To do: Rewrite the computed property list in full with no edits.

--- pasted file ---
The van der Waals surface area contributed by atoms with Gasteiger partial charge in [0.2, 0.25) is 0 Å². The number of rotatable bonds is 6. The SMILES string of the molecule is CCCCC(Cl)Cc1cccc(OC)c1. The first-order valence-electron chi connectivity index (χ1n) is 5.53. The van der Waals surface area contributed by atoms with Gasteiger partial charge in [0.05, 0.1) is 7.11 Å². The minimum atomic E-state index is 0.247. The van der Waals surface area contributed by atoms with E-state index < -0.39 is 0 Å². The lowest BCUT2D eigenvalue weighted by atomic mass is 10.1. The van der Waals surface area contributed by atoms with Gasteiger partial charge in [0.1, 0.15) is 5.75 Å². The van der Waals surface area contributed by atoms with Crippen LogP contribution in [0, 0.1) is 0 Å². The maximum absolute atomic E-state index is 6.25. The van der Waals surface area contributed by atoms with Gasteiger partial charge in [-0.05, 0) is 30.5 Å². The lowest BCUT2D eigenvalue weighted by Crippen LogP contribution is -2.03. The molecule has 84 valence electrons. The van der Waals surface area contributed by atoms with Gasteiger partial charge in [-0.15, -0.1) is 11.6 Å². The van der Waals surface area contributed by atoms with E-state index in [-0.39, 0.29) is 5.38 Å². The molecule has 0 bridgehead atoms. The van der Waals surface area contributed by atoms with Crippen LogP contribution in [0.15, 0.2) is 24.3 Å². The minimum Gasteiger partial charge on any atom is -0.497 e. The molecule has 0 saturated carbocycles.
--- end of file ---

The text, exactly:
The van der Waals surface area contributed by atoms with Gasteiger partial charge in [0.2, 0.25) is 0 Å². The number of rotatable bonds is 6. The SMILES string of the molecule is CCCCC(Cl)Cc1cccc(OC)c1. The first-order valence-electron chi connectivity index (χ1n) is 5.53. The van der Waals surface area contributed by atoms with Gasteiger partial charge in [0.05, 0.1) is 7.11 Å². The minimum atomic E-state index is 0.247. The van der Waals surface area contributed by atoms with E-state index < -0.39 is 0 Å². The lowest BCUT2D eigenvalue weighted by atomic mass is 10.1. The van der Waals surface area contributed by atoms with Gasteiger partial charge in [0.1, 0.15) is 5.75 Å². The van der Waals surface area contributed by atoms with Crippen LogP contribution in [0, 0.1) is 0 Å². The maximum absolute atomic E-state index is 6.25. The van der Waals surface area contributed by atoms with Gasteiger partial charge in [-0.05, 0) is 30.5 Å². The lowest BCUT2D eigenvalue weighted by Crippen LogP contribution is -2.03. The molecule has 84 valence electrons. The van der Waals surface area contributed by atoms with Gasteiger partial charge in [-0.15, -0.1) is 11.6 Å². The van der Waals surface area contributed by atoms with E-state index in [-0.39, 0.29) is 5.38 Å². The molecule has 0 bridgehead atoms. The van der Waals surface area contributed by atoms with Crippen LogP contribution in [0.15, 0.2) is 24.3 Å². The minimum Gasteiger partial charge on any atom is -0.497 e. The molecule has 0 saturated carbocycles.